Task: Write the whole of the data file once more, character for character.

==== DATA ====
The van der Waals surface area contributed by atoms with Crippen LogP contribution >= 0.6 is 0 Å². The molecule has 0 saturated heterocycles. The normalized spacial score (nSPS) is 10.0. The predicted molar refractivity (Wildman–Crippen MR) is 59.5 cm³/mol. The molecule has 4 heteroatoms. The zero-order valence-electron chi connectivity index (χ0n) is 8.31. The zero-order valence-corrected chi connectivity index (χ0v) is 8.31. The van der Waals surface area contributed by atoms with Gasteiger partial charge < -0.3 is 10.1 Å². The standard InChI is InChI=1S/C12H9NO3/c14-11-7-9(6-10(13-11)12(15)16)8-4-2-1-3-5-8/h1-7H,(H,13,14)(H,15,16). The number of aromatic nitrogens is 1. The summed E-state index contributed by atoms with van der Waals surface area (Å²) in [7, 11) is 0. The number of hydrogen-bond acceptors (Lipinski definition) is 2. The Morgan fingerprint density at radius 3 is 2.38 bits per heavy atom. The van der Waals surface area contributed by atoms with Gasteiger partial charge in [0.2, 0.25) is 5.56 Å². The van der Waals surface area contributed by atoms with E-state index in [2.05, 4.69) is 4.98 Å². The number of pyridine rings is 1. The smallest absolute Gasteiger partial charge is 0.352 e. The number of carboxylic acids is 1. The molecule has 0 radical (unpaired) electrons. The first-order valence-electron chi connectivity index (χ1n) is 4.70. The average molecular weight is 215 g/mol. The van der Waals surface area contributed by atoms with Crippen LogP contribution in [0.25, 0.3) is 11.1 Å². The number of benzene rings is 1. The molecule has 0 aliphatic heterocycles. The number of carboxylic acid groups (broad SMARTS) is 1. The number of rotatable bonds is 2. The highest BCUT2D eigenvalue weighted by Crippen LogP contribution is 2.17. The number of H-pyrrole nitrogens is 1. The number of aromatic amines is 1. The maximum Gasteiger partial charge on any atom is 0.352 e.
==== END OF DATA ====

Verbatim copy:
The van der Waals surface area contributed by atoms with Crippen LogP contribution >= 0.6 is 0 Å². The molecule has 0 saturated heterocycles. The normalized spacial score (nSPS) is 10.0. The predicted molar refractivity (Wildman–Crippen MR) is 59.5 cm³/mol. The molecule has 4 heteroatoms. The zero-order valence-electron chi connectivity index (χ0n) is 8.31. The zero-order valence-corrected chi connectivity index (χ0v) is 8.31. The van der Waals surface area contributed by atoms with Gasteiger partial charge < -0.3 is 10.1 Å². The standard InChI is InChI=1S/C12H9NO3/c14-11-7-9(6-10(13-11)12(15)16)8-4-2-1-3-5-8/h1-7H,(H,13,14)(H,15,16). The number of aromatic nitrogens is 1. The summed E-state index contributed by atoms with van der Waals surface area (Å²) in [7, 11) is 0. The number of hydrogen-bond acceptors (Lipinski definition) is 2. The Morgan fingerprint density at radius 3 is 2.38 bits per heavy atom. The van der Waals surface area contributed by atoms with Gasteiger partial charge in [0.2, 0.25) is 5.56 Å². The van der Waals surface area contributed by atoms with E-state index in [2.05, 4.69) is 4.98 Å². The number of pyridine rings is 1. The smallest absolute Gasteiger partial charge is 0.352 e. The number of carboxylic acids is 1. The molecule has 0 radical (unpaired) electrons. The first-order valence-electron chi connectivity index (χ1n) is 4.70. The average molecular weight is 215 g/mol. The van der Waals surface area contributed by atoms with Crippen LogP contribution in [0.25, 0.3) is 11.1 Å². The number of benzene rings is 1. The molecule has 0 aliphatic heterocycles. The number of carboxylic acid groups (broad SMARTS) is 1. The number of rotatable bonds is 2. The highest BCUT2D eigenvalue weighted by Crippen LogP contribution is 2.17. The number of H-pyrrole nitrogens is 1. The number of aromatic amines is 1. The maximum Gasteiger partial charge on any atom is 0.352 e.